Is There Any Upside to Middle-East Protests for al-Qaeda?

Unable to take credit for the downfall one of its greatest nemeses, President Hosni Mubarak, who, when it came to Islamist extremism, ruled with an iron fist, is al-Qaeda nursing its psychic wounds or does it find some cause to rejoice? In his eighteenth SWISH Report to the al-Qaida Strategic Planning Cell (SPC), Paul Rogers of Britain’s Open Democracy details the implications of the protests to the SPC.

Never heard of the SPC? You’re not the only one. Oh, and SWISH is an acronym for the South Waziristan Institute of Strategic Hermeneutics (note obvious Monty Python influence). Rogers writes:

You profess enthusiasm for the display of resistance; but you are clearly also troubled by the awkward reality that the removal of illegitimate governments — an aim you also aspire to — has been successfully accomplished by a people’s mobilisation in no way rooted in or guided by an Islamist worldview.

“Curses,” exclaims Snidely Whip-Laden. “Co-opted!”

This is a very grim development for your movement, in two ways. First, you are failing to lead or inspire a rapidly escalating revolutionary process, and as a result risk being seen as irrelevant. Second, and even worse, as the regimes fall or shake you are in danger of losing a vital pillar of support for your cause: namely, the idea that people’s hatred of these regimes could only be channelled effectively by embracing your version of Islam. The revolts demonstrate that you are clearly not the only alternative — and this is very bad news indeed.

Meanwhile, at the National Interest, Michael Scheuer doesn’t agree that it’s bad news for al-Qaeda. The one-time head of the CIA’s bin Laden-tracking unit, since become a take-no-prisoners commentator who shows no fealty to the left or right, writes that:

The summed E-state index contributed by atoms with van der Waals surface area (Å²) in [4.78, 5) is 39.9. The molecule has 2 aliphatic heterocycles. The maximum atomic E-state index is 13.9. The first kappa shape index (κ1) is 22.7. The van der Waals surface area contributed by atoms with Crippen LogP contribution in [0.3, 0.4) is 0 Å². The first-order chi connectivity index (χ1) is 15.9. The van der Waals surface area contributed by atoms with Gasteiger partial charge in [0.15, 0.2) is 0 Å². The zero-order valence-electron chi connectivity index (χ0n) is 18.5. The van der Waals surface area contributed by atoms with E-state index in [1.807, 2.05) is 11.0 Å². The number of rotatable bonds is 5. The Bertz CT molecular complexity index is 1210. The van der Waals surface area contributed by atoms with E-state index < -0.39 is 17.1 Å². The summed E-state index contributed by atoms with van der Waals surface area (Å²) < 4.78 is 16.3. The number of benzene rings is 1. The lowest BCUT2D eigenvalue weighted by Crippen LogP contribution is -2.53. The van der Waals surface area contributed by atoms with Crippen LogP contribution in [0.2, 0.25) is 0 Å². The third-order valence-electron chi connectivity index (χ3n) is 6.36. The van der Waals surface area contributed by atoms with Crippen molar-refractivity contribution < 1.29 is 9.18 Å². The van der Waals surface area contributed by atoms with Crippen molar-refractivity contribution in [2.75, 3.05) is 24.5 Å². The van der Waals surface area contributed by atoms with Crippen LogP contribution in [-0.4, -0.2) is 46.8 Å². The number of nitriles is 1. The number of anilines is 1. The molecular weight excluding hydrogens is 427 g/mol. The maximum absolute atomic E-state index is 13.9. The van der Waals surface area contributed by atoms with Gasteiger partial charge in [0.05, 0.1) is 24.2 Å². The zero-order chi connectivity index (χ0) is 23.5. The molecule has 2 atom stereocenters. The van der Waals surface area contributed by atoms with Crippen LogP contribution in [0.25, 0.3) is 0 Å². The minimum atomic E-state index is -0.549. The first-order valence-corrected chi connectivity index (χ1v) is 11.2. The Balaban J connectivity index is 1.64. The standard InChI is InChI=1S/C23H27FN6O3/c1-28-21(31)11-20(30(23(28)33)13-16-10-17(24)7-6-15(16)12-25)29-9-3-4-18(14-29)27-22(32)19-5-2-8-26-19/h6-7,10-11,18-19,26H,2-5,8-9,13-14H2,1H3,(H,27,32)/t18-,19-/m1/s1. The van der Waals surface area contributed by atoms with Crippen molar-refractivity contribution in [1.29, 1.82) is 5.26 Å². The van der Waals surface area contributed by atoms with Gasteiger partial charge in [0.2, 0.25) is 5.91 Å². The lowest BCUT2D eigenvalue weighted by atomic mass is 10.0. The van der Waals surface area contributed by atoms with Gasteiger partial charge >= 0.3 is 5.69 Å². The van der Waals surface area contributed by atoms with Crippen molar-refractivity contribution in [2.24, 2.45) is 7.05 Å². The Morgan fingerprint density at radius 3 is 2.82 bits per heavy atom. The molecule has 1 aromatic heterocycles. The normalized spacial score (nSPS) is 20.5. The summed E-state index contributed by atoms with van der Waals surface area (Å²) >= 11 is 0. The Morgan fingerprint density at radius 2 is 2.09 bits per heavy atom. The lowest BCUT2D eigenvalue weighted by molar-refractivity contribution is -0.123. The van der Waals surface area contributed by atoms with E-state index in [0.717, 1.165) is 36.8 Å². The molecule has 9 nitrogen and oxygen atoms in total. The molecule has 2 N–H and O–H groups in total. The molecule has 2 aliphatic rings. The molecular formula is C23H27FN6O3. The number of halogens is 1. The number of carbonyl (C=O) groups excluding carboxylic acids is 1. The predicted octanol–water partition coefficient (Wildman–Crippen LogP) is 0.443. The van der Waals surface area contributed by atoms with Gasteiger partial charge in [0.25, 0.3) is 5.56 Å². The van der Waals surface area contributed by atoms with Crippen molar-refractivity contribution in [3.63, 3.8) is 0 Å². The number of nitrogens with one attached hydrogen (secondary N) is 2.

. . . for bin Laden and all Islamist leaders, happy days are here. Through no actions of their own, their most potent Arab foe disappeared at the hands of their other erstwhile enemies, the United States and its allies. They can now exploit the Egyptian debacle knowing that, as they do so, Washington will be further weakened economically as the new Egyptian regime begs funds to rebuild — and hints it will take Saudi money if U.S. taxpayers are not shaken down — and the Israel-suborned Congress* ships great batches of taxpayer funds to Israel for a military and border-control build-up to cope with Egyptian democracy. . . .

As ever, the wages of U.S. intervention are dire. After intervening for 30-plus years to support Mubarak and allow Israel’s every whim, Washington now finds itself headed toward more intervention in a probably useless attempt to rebalance the Potemkin political “system” its intervention helped create. . . . only bin Laden and the Islamists will benefit. . . . They know whatever regime follows Mubarak will be weaker, more influenced by those demanding a form of Sharia law . . . and . . .

Drum roll, please . . .

. . . being a democracy, more representative of Egyptians’ deep, abiding hatred for Israel.

Do Focal Points readers think the protests in the Middle-East against authoritarian regimes hurt or help all-Qaeda?

*I told you he takes no prisoners. In fact, Scheuer was fired from his position at counterterrorist think tank the Jamestown Foundation because his criticism of U.S. policy towards Israel offended donors.